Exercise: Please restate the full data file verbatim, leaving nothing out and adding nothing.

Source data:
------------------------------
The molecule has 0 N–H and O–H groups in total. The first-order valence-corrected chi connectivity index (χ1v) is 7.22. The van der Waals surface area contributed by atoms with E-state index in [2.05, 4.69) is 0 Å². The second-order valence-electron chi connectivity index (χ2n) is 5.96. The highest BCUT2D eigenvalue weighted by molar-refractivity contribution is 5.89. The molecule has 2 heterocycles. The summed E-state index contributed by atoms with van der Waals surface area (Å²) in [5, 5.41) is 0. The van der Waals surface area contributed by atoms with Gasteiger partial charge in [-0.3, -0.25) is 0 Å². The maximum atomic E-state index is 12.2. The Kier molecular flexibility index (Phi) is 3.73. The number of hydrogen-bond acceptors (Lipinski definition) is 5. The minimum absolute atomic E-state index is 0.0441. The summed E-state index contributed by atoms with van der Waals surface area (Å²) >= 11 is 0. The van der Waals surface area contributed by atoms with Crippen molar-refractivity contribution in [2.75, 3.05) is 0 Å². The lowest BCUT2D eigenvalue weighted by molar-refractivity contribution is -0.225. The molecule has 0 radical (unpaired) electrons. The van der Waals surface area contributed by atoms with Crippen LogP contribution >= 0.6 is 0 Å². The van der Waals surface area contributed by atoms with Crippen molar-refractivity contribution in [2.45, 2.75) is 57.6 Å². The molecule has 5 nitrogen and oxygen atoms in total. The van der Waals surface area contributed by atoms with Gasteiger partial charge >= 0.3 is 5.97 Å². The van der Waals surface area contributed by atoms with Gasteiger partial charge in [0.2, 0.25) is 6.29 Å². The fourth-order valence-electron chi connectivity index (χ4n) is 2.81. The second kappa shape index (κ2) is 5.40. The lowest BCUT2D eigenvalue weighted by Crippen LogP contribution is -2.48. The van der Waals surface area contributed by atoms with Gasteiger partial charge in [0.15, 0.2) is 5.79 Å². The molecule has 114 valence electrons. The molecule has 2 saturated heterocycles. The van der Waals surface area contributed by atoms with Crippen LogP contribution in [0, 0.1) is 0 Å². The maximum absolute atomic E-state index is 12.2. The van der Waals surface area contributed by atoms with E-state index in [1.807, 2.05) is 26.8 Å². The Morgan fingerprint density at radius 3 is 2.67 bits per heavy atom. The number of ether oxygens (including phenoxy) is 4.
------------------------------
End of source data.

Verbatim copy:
The molecule has 0 N–H and O–H groups in total. The first-order valence-corrected chi connectivity index (χ1v) is 7.22. The van der Waals surface area contributed by atoms with E-state index in [2.05, 4.69) is 0 Å². The second-order valence-electron chi connectivity index (χ2n) is 5.96. The highest BCUT2D eigenvalue weighted by molar-refractivity contribution is 5.89. The molecule has 2 heterocycles. The summed E-state index contributed by atoms with van der Waals surface area (Å²) in [5, 5.41) is 0. The van der Waals surface area contributed by atoms with Gasteiger partial charge in [-0.3, -0.25) is 0 Å². The maximum atomic E-state index is 12.2. The Kier molecular flexibility index (Phi) is 3.73. The number of hydrogen-bond acceptors (Lipinski definition) is 5. The minimum absolute atomic E-state index is 0.0441. The summed E-state index contributed by atoms with van der Waals surface area (Å²) >= 11 is 0. The van der Waals surface area contributed by atoms with Crippen molar-refractivity contribution in [2.75, 3.05) is 0 Å². The lowest BCUT2D eigenvalue weighted by molar-refractivity contribution is -0.225. The molecule has 0 radical (unpaired) electrons. The van der Waals surface area contributed by atoms with Crippen LogP contribution >= 0.6 is 0 Å². The van der Waals surface area contributed by atoms with Crippen molar-refractivity contribution in [2.45, 2.75) is 57.6 Å². The molecule has 5 nitrogen and oxygen atoms in total. The van der Waals surface area contributed by atoms with Gasteiger partial charge >= 0.3 is 5.97 Å². The van der Waals surface area contributed by atoms with Gasteiger partial charge in [0.2, 0.25) is 6.29 Å². The fourth-order valence-electron chi connectivity index (χ4n) is 2.81. The second kappa shape index (κ2) is 5.40. The lowest BCUT2D eigenvalue weighted by Crippen LogP contribution is -2.48. The van der Waals surface area contributed by atoms with Gasteiger partial charge in [0.15, 0.2) is 5.79 Å². The molecule has 114 valence electrons. The molecule has 2 saturated heterocycles. The van der Waals surface area contributed by atoms with Crippen LogP contribution in [0, 0.1) is 0 Å². The maximum absolute atomic E-state index is 12.2. The van der Waals surface area contributed by atoms with E-state index in [1.807, 2.05) is 26.8 Å². The Morgan fingerprint density at radius 3 is 2.67 bits per heavy atom. The number of ether oxygens (including phenoxy) is 4.